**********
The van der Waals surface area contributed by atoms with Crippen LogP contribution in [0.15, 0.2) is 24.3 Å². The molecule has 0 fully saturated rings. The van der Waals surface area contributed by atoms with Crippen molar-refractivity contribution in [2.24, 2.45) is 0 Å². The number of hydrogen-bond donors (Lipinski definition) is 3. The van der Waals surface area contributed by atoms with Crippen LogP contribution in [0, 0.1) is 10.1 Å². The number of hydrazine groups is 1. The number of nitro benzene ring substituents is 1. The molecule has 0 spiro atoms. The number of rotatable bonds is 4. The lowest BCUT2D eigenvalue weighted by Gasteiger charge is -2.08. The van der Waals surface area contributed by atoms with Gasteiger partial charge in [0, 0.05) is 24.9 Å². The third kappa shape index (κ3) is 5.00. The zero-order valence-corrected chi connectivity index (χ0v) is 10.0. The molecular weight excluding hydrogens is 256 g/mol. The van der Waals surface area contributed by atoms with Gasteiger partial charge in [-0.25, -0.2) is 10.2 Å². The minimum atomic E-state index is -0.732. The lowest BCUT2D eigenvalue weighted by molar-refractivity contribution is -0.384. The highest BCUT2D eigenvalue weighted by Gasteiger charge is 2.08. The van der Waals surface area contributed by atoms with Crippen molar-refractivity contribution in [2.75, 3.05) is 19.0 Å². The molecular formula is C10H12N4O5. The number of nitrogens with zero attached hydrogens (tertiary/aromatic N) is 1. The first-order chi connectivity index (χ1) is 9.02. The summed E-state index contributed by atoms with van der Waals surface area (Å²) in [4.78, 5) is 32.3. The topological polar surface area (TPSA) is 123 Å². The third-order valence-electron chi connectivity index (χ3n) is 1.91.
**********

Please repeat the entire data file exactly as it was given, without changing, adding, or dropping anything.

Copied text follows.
The van der Waals surface area contributed by atoms with Crippen LogP contribution in [0.15, 0.2) is 24.3 Å². The molecule has 0 fully saturated rings. The van der Waals surface area contributed by atoms with Crippen molar-refractivity contribution in [2.24, 2.45) is 0 Å². The number of hydrogen-bond donors (Lipinski definition) is 3. The van der Waals surface area contributed by atoms with Crippen LogP contribution in [0, 0.1) is 10.1 Å². The number of hydrazine groups is 1. The number of nitro benzene ring substituents is 1. The molecule has 0 spiro atoms. The number of rotatable bonds is 4. The lowest BCUT2D eigenvalue weighted by Gasteiger charge is -2.08. The van der Waals surface area contributed by atoms with Gasteiger partial charge in [0, 0.05) is 24.9 Å². The third kappa shape index (κ3) is 5.00. The zero-order valence-corrected chi connectivity index (χ0v) is 10.0. The molecular weight excluding hydrogens is 256 g/mol. The van der Waals surface area contributed by atoms with Gasteiger partial charge in [-0.25, -0.2) is 10.2 Å². The minimum atomic E-state index is -0.732. The lowest BCUT2D eigenvalue weighted by molar-refractivity contribution is -0.384. The highest BCUT2D eigenvalue weighted by Gasteiger charge is 2.08. The van der Waals surface area contributed by atoms with Crippen molar-refractivity contribution in [2.75, 3.05) is 19.0 Å². The molecular formula is C10H12N4O5. The number of nitrogens with zero attached hydrogens (tertiary/aromatic N) is 1. The first-order chi connectivity index (χ1) is 9.02. The summed E-state index contributed by atoms with van der Waals surface area (Å²) in [4.78, 5) is 32.3. The topological polar surface area (TPSA) is 123 Å². The third-order valence-electron chi connectivity index (χ3n) is 1.91.